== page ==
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Amsterdam’s Mr. & Mrs. Watson has announced the closure of a successful seed funding round. €700,000 was raised to support new product development, international brand marketing and facility improvements. The company is known for its fermented cashew-based cheeses and Amsterdam-based restaurant.
Mr. & Mrs. Watson say scaling its production facilities will be a primary focus, with international distribution hoped to follow after. The product portfolio currently consists of aged wheels, camembert alternatives, vegan mozzarella, and a goat’s cheese replacement. The company is developing a melting cheese with a release expected by summer 2022.
Vegan by name, vegan by nature
Mr. & Mrs. Watson was named after Donald Watson, founder of The Vegan Society, and his wife, Dorothy. It was founded in 2017 and initially bolstered by crowdfunding. The artisanal cheese production company and vegan restaurant were launched together. Cashew-based cheeses are what the company has become most recognised for.
“We want to unleash a cheese revolution, putting the Dutch on the map as front-runners in cheese innovation by leading the protein transition from animal-based to plant-based,” said co-founder Nick Piña in a company statement.
Following a period of steady growth, the company opened a specialist production facility and food lab in 2020. The location was used to develop new products during the Covid-19 lockdowns, which forced its restaurant to close temporarily. Traditional fermentation techniques have been used to transform cashew milk into recognisable cheese formats. The Camembert wheels, for example, include a traditional soft white fungal coating.
The recent seed funding has been earmarked to increase the production hub’s capacity. The food lab will be fully engaged in the creation of a meltable cheese product while facility improvements are made. International product launch is sought but Mr. & Mrs. Watson remains realistic about timescales. It is hoped that global outreach can begin within two years.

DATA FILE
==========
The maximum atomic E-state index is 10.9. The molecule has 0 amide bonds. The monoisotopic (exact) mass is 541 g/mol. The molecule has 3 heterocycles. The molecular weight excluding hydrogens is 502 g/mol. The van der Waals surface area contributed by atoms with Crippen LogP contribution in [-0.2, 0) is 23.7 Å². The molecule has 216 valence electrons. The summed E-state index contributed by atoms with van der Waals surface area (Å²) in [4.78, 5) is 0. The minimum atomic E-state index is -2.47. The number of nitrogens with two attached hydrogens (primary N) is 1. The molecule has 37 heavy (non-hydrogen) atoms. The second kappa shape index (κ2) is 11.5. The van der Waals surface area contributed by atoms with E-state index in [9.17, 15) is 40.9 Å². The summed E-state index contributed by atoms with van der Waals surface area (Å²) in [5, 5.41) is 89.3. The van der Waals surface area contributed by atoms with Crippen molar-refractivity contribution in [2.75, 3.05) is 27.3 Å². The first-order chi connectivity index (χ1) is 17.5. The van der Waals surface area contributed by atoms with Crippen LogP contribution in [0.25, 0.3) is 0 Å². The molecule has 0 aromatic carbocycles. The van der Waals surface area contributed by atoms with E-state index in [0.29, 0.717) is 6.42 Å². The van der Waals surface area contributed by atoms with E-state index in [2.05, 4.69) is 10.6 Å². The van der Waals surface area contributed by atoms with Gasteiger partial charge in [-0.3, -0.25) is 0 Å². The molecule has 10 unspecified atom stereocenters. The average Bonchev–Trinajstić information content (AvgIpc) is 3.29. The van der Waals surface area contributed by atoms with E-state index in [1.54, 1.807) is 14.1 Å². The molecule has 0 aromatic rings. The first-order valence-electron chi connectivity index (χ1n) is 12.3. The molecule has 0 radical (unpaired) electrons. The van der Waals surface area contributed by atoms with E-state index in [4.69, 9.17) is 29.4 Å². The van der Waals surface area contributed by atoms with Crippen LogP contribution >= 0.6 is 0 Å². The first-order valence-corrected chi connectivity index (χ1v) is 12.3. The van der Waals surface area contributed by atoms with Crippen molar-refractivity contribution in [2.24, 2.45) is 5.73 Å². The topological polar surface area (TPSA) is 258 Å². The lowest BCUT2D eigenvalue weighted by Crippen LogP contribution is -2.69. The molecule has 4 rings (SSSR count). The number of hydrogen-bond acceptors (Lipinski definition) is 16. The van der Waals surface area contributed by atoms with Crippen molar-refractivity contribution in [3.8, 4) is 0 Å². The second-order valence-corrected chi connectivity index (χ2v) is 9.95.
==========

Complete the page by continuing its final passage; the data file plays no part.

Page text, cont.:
“Our plan is to first focus on The Netherlands, Belgium and Germany. Within a year thereafter we will roll out to the rest of Europe and England,” co-founder Kirsi Rautiainen exclusively told Green Queen. “As restaurant owners, the pandemic hit us quite hard during the first lockdown. On the other hand it gave us the opportunity to focus on our scale-up strategy, the retail market and R&D. What doesn’t kill you, makes you stronger. Moreover, we believe this crisis will make people more aware of the importance of a healthy and sustainable diet. When we started in 2017, we saw a small but growing group of people adopting a fully vegan diet; mostly young, hip, cosmopolitan women. Now we see a trend of plant-based alternatives being adopted by a wider audience.
“With vegan cheese becoming as mainstream as meat alternatives, we are ready and poised to provide our quality plant-based cheeses to more people looking to make the transition away from animal-based produce, whilst continuing to innovate and develop new cheeses in our food lab.”
Driving the industry forward
Fellow Dutch startups and companies are seeking to push the animal-free agenda. Recent data revealed that more than half the Dutch population support meat reduction initiatives. The government has been making sustainability a key driver alongside consumer shifts. A policy to cut emissions by slashing livestock numbers by 30 percent was unveiled last year. As the E.U’s largest meat exporter, this represents a significant move towards climate recovery commitment. As does the increasing number of vegan companies springing up in the region.
Monkeys by the Sea announced in October last year that it had secured $500,000 in a pre-seed funding round. Investment was led by Willem Blom and was used to support initial product launches. Vegan canned tuna and breaded fish fillets were the chosen showcase releases. The company uses microalgae and seaweed to create its soy and palm oil-free plant-based seafood.
Within the vegan cheese sector, Dutch dairy giant Westland Cheese partnered with Those Vegan Cowboys in 2021. The result was the WildWestLand vegan cheese line that was launched in supermarkets. Albert Heijn, the largest Dutch supermarket chain, is amongst the distributors. The move made Westland the first traditional Dutch dairy producer to embrace plant-based alternatives.
Earlier in 2021, Dutch vegan brand Vivera was acquired by Brazilian meat conglomerate JBS. At the time of the announcement, Vivera was the third-largest plant-based meat brand manufacturer within Europe. It is still in the midst of a three-year €30 million investment program designed to increase product lines, facility capacity and workforce numbers. JBS had previously acquired other plant-based brands including Planterra Foods.
All images courtesy of Mr. & Mrs. Watson.